Today is Monday, Jan. 13, the 13th day of 2014. There are 352 days left in the year.
Highlights in history on this date:
1559 - Coronation of Elizabeth I of England.
1794 - U. S. President George Washington approves a measure adding two stars and two stripes to the American flag, following the admission of Vermont and Kentucky to the union.
1813 - British fleet blockades Chesapeake and Delaware bays in United States during the War of 1812.
1822 - Liberal Constitution is adopted in Greece.
1849 - Sikhs are defeated at Chillianwalla in India, but British suffer heavy casualties.
1893 - Britain's Independent Labor Party, a precursor to the current Labor Party, meets for the first time.
1898 - Emile Zola publishes the manifesto 'J'accuse,' an attack on the anti-Semitism in France that sent Jewish officer Alfred Dreyfus to prison.
1915 - South African troops occupy Swakopmund in German South-West Africa; Earthquake in central Italy kills 30,000 people.
1935 - Saar votes to return to Germany after being administered by France under League of Nations supervision.
1945 - Soviet forces begin offensive in Silesia, Germany, now mostly part of Poland, in World War II.
1959 - Belgium grants reforms in Belgian Congo following disturbances.
1963 - West African Republic of Togo's President Sylvanus Olympio is murdered by Sgt. Gnassingbe Eyadema in a military coup.
1966 - Robert C. Weaver becomes the first black Cabinet member as he is appointed Secretary of Housing and Urban Development by U. S. President Lyndon Johnson.
1967 - Gnassingbe Eyadema, now a lieutenant colonel, seizes power in Togo in a bloodless coup.
1972 - A group of junior officers overthrows civilian government of Ghana in West Africa.
1982 - An Air Florida 737 crashes into a bridge after takeoff and falls into the Potomac River, killing 78 people.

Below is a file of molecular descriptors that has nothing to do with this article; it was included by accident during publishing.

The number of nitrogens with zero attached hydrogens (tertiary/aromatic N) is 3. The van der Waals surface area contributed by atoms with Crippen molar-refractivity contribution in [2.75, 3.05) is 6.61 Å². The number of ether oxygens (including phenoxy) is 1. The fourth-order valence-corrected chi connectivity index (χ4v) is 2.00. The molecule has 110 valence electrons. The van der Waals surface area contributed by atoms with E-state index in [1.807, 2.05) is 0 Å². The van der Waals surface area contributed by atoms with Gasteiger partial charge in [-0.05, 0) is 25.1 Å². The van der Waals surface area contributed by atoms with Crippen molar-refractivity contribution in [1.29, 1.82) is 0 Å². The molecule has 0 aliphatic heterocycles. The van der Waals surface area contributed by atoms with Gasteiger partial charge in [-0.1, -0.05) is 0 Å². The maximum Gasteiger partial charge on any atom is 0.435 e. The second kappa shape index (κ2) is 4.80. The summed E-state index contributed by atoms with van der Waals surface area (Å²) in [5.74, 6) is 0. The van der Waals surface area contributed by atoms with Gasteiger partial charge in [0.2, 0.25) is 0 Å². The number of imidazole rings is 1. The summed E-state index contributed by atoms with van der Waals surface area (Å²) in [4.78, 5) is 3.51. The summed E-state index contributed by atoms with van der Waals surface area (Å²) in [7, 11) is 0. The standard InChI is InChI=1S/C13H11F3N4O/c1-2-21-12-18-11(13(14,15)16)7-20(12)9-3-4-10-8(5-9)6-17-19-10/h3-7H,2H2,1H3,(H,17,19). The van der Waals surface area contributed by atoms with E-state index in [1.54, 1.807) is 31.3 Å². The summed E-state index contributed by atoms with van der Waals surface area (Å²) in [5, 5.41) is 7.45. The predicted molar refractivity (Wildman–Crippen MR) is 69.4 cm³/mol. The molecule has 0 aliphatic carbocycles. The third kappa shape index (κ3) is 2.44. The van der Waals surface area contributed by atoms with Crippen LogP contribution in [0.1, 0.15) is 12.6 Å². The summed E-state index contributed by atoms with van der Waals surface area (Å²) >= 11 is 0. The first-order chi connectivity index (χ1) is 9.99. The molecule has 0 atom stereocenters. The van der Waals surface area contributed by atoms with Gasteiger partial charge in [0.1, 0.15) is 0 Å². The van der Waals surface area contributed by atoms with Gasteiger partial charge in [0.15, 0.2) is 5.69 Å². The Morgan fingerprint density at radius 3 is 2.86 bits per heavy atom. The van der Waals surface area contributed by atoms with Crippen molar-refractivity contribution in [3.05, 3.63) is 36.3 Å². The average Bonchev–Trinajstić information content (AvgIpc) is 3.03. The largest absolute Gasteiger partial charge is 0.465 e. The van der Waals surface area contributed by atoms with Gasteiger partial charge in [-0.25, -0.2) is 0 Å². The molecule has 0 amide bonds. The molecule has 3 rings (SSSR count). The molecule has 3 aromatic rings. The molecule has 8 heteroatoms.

1987 - An employee of Dupont Plaza Hotel in San Juan, Puerto Rico, is charged with setting a New Year's Eve fire that killed 96 people and injured more than 140 others.
1988 - Taiwanese President Chiang Ching-Kuo dies of heart attack at age 77.
1990 - Salvadoran President Alfredo Cristiani announces the arrest of four officers and four soldiers in slayings of six Jesuit priests; Douglas Wilder of Virginia becomes the nation's first elected black governor as he takes the oath of office in Richmond, Virginia.
1991 - Lithuanian television station in Kaunas is seized by Soviet paratroopers in brutal assault that leaves 14 people dead.
1992 - Serial killer Jeffrey L. Dahmer pleads guilty but insane to 15 mutilation killings in Milwaukee, United States. He is killed by a fellow prisoner in 1994; Japan apologizes for forcing tens of thousands of Korean women to serve as sex slaves for Japanese soldiers during World War II.
1993 - Former East German leader Erich Honecker flies to Chile as a free man after his trial for manslaughter ends because of his ill health. He dies a year later.
1994 - Italian Premier Carlo Ciampi resigns, opening the way for parliamentary elections that oust the scandal-scarred parties that have dominated Italy for five decades.
1995 - A fast moving passenger train rams into a stationary train in Bangladesh, killing 39 people.
1997 - Two letter bombs sent to the U. N. bureau of an Arab-language newspaper force the evacuation of part of U. N. headquarters, hours after a third letter bomb explodes at the newspaper's London offices.